In this Hunger Games spoof, Kantmiss Evershot must fight for her life in the 75th annual Starving Games, where she could also win an old ham, a coupon for a foot-long sub, and a partially eaten pickle.
A link in their pasts leads an honest cop to a fugitive gang boss, whose cryptic warning spurs the officer on a quest to save Mumbai from cataclysm.
Guy Fieri sends four talented chefs running through the aisles in a high stakes, high skills, grocery store cooking competition. The chefs are hit by real-world challenges like finding workarounds when all the essential ingredients are suddenly "out-of-stock" or having to create a masterpiece when you can only cook with "5 items or less" or on a $10 budget. In the end, the food does the talking, as the last chef standing has the chance to make some serious dough!
Get ready to have your mind messed with! "Brain Games" is a groundbreaking series that uses interactive experiments, misdirection and tricks to demonstrate how our brains create the illusion of seamless reality through our memory, through our sensory perception, and how we focus our attention.
Clark and Ross Edwards are brothers and partners in a unique agency committed to solving clients’ problems using the hard science of psychological manipulation. Clark is a former professor and a world-renowned expert in the field of human behavior. He has a checkered history due to bipolar disorder, which sometimes results in quirky, manic episodes. His older brother Ross is a slick con man who spent time in prison. Each in their own way knows what makes people tick. Drawing from the most cutting edge research in psychology, they can a tailor a plan to influence any situation. It’s a little bit science, a little bit con artistry plus a smattering of Jedi mind tricks. The brothers, along with their team of master manipulators are offering clients an alternative to fate.
Deadly Games is an American comedy action sci fi show that appeared on UPN as part of its 1995 season. The basic plot of the show is about video game characters that come to life, re-enacting their deadly plans for wanton destruction and world domination in the real world. The series was produced by Viacom Productions.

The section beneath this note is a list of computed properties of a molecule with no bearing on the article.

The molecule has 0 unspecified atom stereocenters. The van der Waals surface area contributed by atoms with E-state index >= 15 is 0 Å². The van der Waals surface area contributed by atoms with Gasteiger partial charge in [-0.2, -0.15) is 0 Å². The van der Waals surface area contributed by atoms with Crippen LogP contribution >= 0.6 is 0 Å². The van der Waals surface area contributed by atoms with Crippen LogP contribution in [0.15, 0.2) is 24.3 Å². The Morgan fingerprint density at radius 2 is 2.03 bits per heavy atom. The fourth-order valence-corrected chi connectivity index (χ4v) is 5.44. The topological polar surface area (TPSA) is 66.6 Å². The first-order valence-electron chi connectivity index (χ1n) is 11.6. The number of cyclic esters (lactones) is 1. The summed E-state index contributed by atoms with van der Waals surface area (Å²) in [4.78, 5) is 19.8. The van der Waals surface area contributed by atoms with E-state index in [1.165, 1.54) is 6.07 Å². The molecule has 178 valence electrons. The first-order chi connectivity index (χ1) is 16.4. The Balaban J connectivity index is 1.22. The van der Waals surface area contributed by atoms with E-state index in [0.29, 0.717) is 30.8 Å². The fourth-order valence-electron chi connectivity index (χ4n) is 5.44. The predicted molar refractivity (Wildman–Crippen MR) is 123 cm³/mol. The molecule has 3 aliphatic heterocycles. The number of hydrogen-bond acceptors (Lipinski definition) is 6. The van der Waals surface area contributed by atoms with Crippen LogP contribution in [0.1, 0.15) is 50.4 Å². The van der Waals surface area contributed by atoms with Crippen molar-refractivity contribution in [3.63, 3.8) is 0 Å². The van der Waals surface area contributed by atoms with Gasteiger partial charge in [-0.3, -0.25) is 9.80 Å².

The Games was an Australian mockumentary television series about the 2000 Summer Olympics in Sydney. The series was originally broadcast on the ABC and had two seasons of 13 episodes each, the first in 1998 and the second in 2000. 'The Games' starred satirists John Clarke and Bryan Dawe along with Australian comedian Gina Riley and actor Nicholas Bell. It was written by John Clarke and Ross Stevenson. The series centred on the Sydney Organising Committee for the Olympic Games and satirised corruption and cronyism in the Olympic movement, bureaucratic ineptness in the New South Wales public service, and unethical behaviour within politics and the media. An unusual feature of the show was that the characters shared the same name as the actors who played them, to enhance the illusion of a documentary on the Sydney Games.
Rinat, along with close friend Guy and Clara, a renovator and junk collector, will find themselves in different situations and amusing engagements in issues such as dreams, exaggerations and even faith and peace. Among others they will travel in a time machine to the days of "old Israel".
Head Games was a science themed game show, hosted by Greg Proops and produced by Whoopi Goldberg. It aired on the Science Channel. The show relied heavily on science experiments and demonstrations to provide a basis for the trivia questions that the contestants must answer. Goldberg described the gameplay as a "mashup" of many different game shows. Describing herself a "geek" and a curious person, Goldberg created Head Games to show people that there's "all kinds of science", not just the popular stereotype of laboratory "science with beakers". The show aired regularly on Science Channel at 9:00 p.m. eastern on Saturday evenings from October through December 2009. Airings continued in reruns for several months past that time, before the show completely disappeared from the network's schedule in Spring 2010. As of February 2011, there have been no announcements by Science Channel, either online or on-air, whether the game show is set to return for a second season.